South Africa, Africa, and the United Nations Security Council
(Seminar Report No. 38)

This CCR seminar report is based on a policy advisory group seminar held in Somerset West, South Africa, from 13 to 14 December 2011. The meeting took place as South Africa approached the end of the first year of its second two-year term (2011-2012) as a non-permanent member of the UN Security Council. The seminar focused on: South Africa's role on the UN Security Council; the relationship between the African Union (AU) and the UN Security Council; and the politics and reform of the Council. The policy seminar, which was held in partnership with the Centre for African Studies at Dalarna University, Sweden, was made possible through the support of the Open Society Foundation for South Africa (OSF-SA), Cape Town, and the Swedish Embassy in South Africa.
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Posted to the Web: 5 April 2012

South Africa, Africa, and the United Nations Security Council
(Policy Brief No. 10)

This CCR policy brief is based on a policy advisory group seminar held in Somerset West, South Africa, from 13 to 14 December 2011. The meeting took place as South Africa approached the end of the first year of its second two-year term (2011-2012) as a non-permanent member of the UN Security Council. The seminar focused on: South Africa's role on the UN Security Council; the relationship between the African Union (AU) and the UN Security Council; and the politics and reform of the Council. The policy seminar was held in partnership with the Centre for African Studies at Dalarna University, Sweden, and was made possible through the support of the Open Society Foundation for South Africa (OSF-SA), Cape Town, and the Swedish Embassy in South Africa.
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Updated on the Web: 21 March 2012

Ruth First, a South African liberation fighter and Pan-African intellectual activist, was killed 29 years ago today in Mozambique by a letter bomb sent by the apartheid regime. One of her most important books was 1974's Libya: The Elusive Revolution, based on field interviews, including with Libyan leader Muammar Gaddafi. Four years earlier, she published The Barrel of A Gun, a tour de force on military rule in postcolonial Africa. With the regime of the Libyan strongman facing its most serious challenge in its 42 years, it is interesting to recall First's prescient analysis of Gaddafi's rule.

First's book on Libya provides a historical background of European colonial rule followed by a western-controlled puppet monarchy. It seeks to untangle the contradictions of Gaddafi's "perverse" revolution of September 1969, following an act of regicide against King Idris. An oil-rich state wished to avoid becoming a conservative sheikhdom; Gaddafi simultaneously pursued a social revolution and a revival of Islamic fundamentalism; power was held by 11 young soldiers yet the regime claimed to represent a mass-based popular revolution; it launched a cultural revolution against the bureaucracy while stalling any nonstate political action; the putschists condemned the corruption of the monarchical ancien regime while cutting deals with global oil cartels to create a new ruling elite; Gadaffi pursued Pan-Arab unity even as he became diplomatically isolated.

In short, First describes the remarkably durable, eccentric rule of Gaddafi, who modelled his rule on that of Egypt's charismatic Gamal Abdel Nasser. She shows how, despite the radical rhetoric, Gaddafi's authoritarian rule actually comes to resemble the monarchical rule he has displaced, running an oil- dependent rentier state. Her concluding point is that one has first to understand the idiosyncratic Gaddafi in order to explain the Libyan revolution, but that understanding him alone is insufficient to explain Libyan history and society.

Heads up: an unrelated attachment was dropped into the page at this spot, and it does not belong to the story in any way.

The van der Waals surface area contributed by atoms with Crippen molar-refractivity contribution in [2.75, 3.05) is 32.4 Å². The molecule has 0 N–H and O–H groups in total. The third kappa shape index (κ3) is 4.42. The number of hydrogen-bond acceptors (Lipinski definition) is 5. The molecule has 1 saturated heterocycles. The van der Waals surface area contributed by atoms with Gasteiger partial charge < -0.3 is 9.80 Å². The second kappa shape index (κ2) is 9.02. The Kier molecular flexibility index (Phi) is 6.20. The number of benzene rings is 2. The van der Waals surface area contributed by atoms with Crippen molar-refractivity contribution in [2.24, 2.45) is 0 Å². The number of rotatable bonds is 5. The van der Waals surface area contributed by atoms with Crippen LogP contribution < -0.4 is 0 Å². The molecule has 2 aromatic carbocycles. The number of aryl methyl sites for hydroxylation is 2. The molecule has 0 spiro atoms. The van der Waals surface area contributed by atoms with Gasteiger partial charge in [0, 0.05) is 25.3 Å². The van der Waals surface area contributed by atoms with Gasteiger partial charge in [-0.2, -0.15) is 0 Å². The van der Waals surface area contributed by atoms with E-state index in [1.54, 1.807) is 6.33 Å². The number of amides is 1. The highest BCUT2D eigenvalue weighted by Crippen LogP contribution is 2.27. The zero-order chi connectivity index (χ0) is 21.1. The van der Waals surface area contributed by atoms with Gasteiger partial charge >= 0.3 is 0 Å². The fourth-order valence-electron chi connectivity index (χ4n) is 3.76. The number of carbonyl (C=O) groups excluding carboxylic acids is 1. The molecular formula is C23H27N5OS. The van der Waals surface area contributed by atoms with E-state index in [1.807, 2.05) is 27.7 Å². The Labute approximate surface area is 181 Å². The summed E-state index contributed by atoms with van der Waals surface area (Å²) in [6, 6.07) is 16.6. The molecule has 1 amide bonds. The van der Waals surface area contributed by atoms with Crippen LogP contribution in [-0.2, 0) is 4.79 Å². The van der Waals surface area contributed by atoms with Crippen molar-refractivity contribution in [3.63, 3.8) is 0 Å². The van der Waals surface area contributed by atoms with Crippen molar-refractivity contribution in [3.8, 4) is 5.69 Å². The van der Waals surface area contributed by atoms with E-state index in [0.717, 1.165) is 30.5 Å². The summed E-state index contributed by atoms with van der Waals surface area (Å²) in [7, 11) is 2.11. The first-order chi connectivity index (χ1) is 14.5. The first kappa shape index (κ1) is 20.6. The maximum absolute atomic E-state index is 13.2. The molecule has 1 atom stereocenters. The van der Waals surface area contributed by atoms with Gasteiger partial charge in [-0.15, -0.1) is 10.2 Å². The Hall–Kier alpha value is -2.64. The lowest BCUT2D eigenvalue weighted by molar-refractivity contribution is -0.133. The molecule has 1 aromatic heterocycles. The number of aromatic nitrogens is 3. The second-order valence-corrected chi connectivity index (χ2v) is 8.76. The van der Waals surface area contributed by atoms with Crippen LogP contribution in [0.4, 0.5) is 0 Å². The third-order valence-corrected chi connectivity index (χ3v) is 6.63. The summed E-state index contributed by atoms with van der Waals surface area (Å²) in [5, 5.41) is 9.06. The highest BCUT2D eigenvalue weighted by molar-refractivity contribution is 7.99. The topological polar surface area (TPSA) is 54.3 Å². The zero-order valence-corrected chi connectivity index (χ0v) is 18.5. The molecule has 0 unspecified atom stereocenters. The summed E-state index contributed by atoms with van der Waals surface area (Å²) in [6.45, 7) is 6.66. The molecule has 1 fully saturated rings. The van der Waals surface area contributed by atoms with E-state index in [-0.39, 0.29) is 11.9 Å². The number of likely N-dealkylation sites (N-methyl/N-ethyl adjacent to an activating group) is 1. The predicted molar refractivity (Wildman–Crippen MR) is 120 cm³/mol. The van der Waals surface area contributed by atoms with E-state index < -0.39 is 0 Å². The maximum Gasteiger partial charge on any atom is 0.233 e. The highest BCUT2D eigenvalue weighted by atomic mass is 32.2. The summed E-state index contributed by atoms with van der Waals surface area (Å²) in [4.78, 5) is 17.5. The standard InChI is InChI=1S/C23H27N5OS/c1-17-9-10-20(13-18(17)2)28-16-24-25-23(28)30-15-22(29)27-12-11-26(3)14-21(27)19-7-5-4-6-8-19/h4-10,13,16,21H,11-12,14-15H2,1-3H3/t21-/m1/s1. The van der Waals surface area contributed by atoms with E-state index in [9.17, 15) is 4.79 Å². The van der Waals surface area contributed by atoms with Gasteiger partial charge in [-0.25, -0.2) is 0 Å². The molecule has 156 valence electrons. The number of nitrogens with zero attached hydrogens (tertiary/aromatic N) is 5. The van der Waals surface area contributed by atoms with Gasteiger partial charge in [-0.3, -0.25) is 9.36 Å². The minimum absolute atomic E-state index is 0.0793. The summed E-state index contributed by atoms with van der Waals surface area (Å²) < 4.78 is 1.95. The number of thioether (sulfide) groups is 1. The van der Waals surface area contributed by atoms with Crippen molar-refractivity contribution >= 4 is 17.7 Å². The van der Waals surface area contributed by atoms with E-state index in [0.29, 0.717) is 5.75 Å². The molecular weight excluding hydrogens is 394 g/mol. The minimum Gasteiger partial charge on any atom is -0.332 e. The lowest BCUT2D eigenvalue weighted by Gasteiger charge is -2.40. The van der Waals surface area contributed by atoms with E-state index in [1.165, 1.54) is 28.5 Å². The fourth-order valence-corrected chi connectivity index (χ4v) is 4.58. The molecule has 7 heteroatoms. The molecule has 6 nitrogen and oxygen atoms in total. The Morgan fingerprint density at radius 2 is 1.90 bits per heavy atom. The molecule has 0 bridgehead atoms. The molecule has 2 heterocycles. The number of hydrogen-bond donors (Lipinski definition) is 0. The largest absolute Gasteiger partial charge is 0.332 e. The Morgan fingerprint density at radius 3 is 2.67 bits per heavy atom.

Gaddafi's traditional, religious approach led him to live in a Bedouin tent and to criticise the decadent West, even as he relied on its technology and companies to finance his domestic revolution and foreign adventures. First elegantly summarised this style of rule: "From him comes an inexhaustible flow; didactic, at times incoherent; peppered with snatches of half-formed opinions, cryptic self-spun philosophy, inaccurate or partial information; admonitions; confidences; some sound common sense, and as much prejudice. Few of his speeches do not contain the germ of at least one sound idea.... For Gaddafi's view of the world is uncomplicated by any real knowledge of it."

Despite its insights, First's work on Libya was not always nuanced. She noted that "Gaddafi's view of religion as politics meant that setbacks to the Arab cause were attributable to human corruptibility, to a failure of true belief, to a departure from the moral principles of Islam." This was a caricature, since Gaddafi has clearly been a shrewd, ruthless, calculating politician who has sought to maintain his own survival by tying his rule to the most fundamental beliefs of his people.

First later criticised her own analysis of Libya for framing the key issue as "national development" in a vague populist manner. She also rejected her earlier Marxist class analysis of the "petite bourgeoisie" as having been inappropriate to understanding Libyan politics.

One wonders what First would have made of Gaddafi's harebrained suggestion, in April last year, for the dismembering of Nigeria into two independent states: one Muslim and one Christian. She had written intelligently about the Nigerian military and its role in the country's civil war of 1967-70. Gaddafi supported dissident groups against "neocolonial" regimes in Africa, from Chad to Liberia. He controversially became chairman of the African Union in 2009-10, spending lavishly to win political support. After the eruption of the "Arab Spring" at the beginning of this year, Libya was poised to become the next autocratic domino to fall after Egypt and Tunisia. Gaddafi has, however, clung on tenaciously, despite frequent North Atlantic Treaty Organisation bombings that have clearly gone beyond the actions mandated by the United Nations. Libya is now partitioned between Tripoli and the rebel-controlled Benghazi, even as fighting continues. Were she alive today, the fiercely independent First would surely have written eloquently about the strange demise of Libya's self-proclaimed "King of Kings".